More Than 1 Million Birds in Cyprus Killed By Illegal Trapping this Fall

Hoopoe caught on limesticks. Photo: Hu?seyin Yorganc?name
More than 1 million birds have been illegally slaughtered in Cyprus so far this fall, the nonprofit BirdLife Cyprus estimates. They’re being snared in mist nets or trapped with limesticks to feed the demand for Ambelopoulia—banned delicacies that consists of pickled or boiled songbirds. The business is worth an estimated $20 million per year. (Scroll down for a video.)
What makes the practice especially atrocious is that it’s indiscriminate: BirdLife Cyprus has recorded 122 avian species illegally trapped, 58 of which are listed as threatened at the international or European Union level.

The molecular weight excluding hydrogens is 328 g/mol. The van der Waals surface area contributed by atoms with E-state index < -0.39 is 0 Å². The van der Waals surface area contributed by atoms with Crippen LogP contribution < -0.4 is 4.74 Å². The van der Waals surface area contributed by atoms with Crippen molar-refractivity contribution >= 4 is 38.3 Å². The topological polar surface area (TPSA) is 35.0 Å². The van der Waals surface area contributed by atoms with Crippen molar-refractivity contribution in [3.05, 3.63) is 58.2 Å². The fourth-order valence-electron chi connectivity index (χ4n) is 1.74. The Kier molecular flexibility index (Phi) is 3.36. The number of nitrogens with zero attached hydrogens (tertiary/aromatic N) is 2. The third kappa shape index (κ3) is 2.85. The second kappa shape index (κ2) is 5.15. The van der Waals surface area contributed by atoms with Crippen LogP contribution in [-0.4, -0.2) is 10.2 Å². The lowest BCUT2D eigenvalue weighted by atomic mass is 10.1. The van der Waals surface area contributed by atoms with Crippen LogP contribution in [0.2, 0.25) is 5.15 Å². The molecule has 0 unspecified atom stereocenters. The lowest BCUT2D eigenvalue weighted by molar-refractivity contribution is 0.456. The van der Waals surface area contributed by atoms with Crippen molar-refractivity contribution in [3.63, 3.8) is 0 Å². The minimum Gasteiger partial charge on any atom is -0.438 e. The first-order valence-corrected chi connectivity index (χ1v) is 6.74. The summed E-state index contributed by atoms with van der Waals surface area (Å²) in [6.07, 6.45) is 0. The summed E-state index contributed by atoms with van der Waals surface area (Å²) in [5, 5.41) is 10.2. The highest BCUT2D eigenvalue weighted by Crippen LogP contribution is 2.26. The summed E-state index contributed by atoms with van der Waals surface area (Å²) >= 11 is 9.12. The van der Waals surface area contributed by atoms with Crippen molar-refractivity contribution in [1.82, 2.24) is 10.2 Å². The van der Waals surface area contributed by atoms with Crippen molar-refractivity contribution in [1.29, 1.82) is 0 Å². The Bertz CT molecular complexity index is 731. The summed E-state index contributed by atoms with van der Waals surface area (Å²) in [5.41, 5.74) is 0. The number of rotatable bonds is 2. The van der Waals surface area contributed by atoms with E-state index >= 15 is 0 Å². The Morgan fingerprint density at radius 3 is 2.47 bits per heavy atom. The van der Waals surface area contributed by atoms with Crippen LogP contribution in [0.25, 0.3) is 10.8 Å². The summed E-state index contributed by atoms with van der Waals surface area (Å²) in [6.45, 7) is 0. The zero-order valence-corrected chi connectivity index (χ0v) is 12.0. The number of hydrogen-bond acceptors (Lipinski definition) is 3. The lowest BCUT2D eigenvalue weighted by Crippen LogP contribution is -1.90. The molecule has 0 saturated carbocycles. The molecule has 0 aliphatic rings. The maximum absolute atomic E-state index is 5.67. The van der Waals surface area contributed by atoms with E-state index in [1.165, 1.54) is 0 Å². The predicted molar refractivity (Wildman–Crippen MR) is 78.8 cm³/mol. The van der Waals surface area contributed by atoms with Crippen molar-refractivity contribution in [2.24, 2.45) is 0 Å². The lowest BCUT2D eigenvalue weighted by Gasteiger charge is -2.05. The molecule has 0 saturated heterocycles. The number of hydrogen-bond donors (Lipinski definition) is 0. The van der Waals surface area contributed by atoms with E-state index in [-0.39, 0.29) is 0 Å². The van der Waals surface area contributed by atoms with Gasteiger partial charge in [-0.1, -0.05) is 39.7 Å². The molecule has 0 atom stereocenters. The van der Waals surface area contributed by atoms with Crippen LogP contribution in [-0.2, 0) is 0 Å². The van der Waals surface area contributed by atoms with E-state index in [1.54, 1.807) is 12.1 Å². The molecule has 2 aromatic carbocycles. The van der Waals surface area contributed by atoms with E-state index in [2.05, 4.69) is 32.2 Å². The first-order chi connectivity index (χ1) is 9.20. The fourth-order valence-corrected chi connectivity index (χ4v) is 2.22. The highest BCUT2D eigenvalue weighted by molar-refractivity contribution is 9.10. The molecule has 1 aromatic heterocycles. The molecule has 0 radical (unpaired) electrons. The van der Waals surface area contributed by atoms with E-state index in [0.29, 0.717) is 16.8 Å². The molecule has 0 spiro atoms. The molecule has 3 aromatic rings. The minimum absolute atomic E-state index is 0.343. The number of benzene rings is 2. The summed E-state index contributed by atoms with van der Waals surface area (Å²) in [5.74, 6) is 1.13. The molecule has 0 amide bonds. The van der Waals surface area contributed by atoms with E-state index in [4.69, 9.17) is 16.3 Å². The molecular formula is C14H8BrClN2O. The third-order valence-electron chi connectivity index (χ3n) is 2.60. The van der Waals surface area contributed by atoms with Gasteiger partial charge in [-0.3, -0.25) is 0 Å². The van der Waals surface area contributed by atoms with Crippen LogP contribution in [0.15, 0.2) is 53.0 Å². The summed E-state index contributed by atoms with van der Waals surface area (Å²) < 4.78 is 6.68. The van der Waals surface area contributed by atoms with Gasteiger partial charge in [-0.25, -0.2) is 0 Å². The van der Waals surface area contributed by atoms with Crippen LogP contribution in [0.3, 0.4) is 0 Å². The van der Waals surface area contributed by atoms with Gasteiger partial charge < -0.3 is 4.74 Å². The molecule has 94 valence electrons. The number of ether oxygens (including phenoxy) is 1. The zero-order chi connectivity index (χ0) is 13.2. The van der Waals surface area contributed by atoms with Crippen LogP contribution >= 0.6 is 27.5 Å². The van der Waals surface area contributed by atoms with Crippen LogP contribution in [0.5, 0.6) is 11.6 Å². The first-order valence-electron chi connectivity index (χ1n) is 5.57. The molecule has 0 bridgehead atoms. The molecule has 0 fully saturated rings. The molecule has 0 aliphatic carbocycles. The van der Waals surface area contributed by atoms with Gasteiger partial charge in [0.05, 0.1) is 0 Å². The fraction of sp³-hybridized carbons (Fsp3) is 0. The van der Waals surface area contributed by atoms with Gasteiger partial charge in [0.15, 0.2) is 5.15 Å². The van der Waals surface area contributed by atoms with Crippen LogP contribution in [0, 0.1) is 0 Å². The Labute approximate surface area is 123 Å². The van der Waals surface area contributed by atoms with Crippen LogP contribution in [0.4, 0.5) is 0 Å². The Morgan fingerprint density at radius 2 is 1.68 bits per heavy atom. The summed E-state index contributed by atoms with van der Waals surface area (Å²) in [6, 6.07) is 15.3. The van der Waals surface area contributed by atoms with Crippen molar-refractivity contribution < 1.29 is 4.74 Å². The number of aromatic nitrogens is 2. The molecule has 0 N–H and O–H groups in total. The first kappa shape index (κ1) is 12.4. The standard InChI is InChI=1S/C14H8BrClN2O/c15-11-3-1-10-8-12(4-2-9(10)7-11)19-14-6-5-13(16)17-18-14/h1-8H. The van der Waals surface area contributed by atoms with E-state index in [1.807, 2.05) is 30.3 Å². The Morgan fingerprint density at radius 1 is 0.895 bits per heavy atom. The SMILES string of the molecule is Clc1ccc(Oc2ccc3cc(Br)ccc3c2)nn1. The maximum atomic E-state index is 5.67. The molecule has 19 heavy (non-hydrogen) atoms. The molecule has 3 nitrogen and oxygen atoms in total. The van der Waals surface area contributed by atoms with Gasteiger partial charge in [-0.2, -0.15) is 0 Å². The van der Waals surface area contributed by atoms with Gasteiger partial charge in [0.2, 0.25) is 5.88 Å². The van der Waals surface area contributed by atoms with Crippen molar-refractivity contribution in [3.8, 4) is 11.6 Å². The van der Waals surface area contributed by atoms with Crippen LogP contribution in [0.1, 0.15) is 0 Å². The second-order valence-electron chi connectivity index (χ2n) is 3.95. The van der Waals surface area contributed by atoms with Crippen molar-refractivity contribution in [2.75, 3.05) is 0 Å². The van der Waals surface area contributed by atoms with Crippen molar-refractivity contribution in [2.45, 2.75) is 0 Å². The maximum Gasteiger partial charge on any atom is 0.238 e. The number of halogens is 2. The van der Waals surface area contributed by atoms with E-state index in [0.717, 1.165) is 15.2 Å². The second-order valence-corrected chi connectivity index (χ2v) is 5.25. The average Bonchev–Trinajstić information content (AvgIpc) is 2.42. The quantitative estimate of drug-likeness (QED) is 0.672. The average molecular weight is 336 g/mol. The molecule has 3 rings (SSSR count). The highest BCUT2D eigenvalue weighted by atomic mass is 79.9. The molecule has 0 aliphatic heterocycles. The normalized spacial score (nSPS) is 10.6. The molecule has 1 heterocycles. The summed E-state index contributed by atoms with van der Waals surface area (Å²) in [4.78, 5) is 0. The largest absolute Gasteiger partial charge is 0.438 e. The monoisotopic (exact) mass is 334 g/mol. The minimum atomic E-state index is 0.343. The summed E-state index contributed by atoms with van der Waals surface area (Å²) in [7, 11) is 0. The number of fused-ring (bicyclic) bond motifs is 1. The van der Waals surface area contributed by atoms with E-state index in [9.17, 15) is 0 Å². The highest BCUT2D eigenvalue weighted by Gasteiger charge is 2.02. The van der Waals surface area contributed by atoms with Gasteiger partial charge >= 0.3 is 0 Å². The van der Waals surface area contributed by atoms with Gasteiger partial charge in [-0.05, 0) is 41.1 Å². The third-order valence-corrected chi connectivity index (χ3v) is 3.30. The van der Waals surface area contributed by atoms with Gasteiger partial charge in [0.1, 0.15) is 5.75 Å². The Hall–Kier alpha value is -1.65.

The trappers spring to action during fall migration. Cyprus is located along one of the major migration routes in the Mediterranean, making it a stopover spot for multitudes of species making the flight from Europe and Asia to Africa. Nearly 380 avian species have been recorded on the island.
The slaughter affects staggering numbers of willow warblers, collared flycatchers, European robins and many, many more species.
“Such levels of trapping constitute an ecological disaster,” said Martin Hellicar, Campaigns Manager of BirdLife Cyprus. “We want to communicate the scale of this slaughter to the generally indifferent public in order to make them more aware of the issue and its ecological impact.”
Every Monday BirdLife Cyprus is posting the death toll on its website. The numbers come from the group’s systematic monitoring program, which has been in place since 2002. Over the past four years, there’s been a big surge in trapping, which has led the organization to push for urgent measures to stop this practice.
To sign a petition to stop illegal bird trapping in Cyprus, click here.
BirdLife Cyprus created the video below on the trapping situation. Fair warning: You might find the content disturbing.

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